And now, after two years hard struggling, we find clouds hovering over the bereaved family-clouds, however, with a silver lining. For, dark and gloomy and dreary as the clouds may be that often overshadow the pathway of God's children, they all have bright edges to them; thus proclaiming that God's face is not turned away, but that his countenance is only hid from their view for a season.

The brothers had been sitting by the fire for nearly an hour, when little Emma, whom they thought must be asleep, came running into the room, and desired to be taken on Charley's knee.

“I thought you were sleeping, Emma,” said Charles, as the child got settled on the desired spot. I'm not sleepy," replied the child, “ but come see

Mamma's sleeping, Charley ; mamma no speak to Emma.”

The children went slowly and cautiously into the little bed-room, and for fear of disturbing their mother, they walked to the bedside on tiptoe. The candle was burning dimly by the side of the sleeper, revealing her features calm and peaceful. Charles drew near and looked upon his mother. The eyes were partly closed, the jaw had fallen ; mamma was asleep!-she was sleeping in death!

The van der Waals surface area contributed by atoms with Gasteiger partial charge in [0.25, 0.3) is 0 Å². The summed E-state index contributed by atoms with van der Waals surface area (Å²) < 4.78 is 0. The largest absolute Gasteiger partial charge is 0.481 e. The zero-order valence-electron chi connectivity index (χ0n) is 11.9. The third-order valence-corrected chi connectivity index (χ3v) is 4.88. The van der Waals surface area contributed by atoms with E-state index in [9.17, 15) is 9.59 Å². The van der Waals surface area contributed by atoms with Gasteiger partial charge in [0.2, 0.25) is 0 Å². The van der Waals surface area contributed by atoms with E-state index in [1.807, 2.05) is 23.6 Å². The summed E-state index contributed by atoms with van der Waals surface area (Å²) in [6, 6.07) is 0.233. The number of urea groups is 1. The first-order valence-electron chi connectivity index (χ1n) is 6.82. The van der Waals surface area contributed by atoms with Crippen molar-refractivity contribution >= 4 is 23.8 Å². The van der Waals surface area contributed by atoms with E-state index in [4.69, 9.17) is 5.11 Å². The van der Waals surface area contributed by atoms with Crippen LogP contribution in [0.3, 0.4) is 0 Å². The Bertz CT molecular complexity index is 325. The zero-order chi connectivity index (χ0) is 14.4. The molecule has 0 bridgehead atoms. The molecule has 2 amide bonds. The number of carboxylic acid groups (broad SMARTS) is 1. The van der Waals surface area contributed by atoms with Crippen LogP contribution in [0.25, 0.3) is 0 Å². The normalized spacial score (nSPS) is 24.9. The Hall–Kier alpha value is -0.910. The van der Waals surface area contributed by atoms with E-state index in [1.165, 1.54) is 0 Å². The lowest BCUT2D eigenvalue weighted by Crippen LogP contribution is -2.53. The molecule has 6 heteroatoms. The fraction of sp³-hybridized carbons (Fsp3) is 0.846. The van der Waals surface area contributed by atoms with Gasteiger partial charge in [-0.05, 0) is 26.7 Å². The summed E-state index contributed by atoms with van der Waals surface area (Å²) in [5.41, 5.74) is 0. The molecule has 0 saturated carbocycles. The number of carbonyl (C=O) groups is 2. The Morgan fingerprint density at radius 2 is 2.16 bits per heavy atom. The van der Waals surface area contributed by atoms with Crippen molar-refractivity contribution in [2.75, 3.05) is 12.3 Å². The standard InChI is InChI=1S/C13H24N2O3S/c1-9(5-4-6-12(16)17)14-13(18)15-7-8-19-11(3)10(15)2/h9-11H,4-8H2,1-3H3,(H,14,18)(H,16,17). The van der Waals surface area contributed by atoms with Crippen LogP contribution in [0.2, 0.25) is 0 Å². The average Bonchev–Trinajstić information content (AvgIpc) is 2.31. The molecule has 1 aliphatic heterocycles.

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Next day beheld a company assembled at the cottage. A coffin was there, too, and Charles and William, with little Emma, who had been taken during the night to a neighbour's house, stood close by.

What a scene of sorrow was there presented ! Ere the coffin lid was screwed down, the children drew near to the beloved dead to take a last look. “ Farewell, dear mother !" gasped Charles, in heartrending tones, as he stooped down and imprinted a kiss on the cold lips.

“Come, Willie, kiss mother-we will see her no more.” William gave vent to a passionate burst of grief. But

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little Emma's childish sorrow brought tears to every eye. On being lifted up to see her mother, she laid her hand on the cold face and looked a moment

“ Mamma! waken! here's Emma !” she exclaimed, mamma no speak to me, Charley !” and the little one sobbed as if her heart would break.

The coffin lid was fastened down, and hid the remains of the preacher's widow from mortal view. A short distance from the village was the little graveyard, and there they laid her till the archangel's voice shall summon the dead to meet the Lord at his second coming.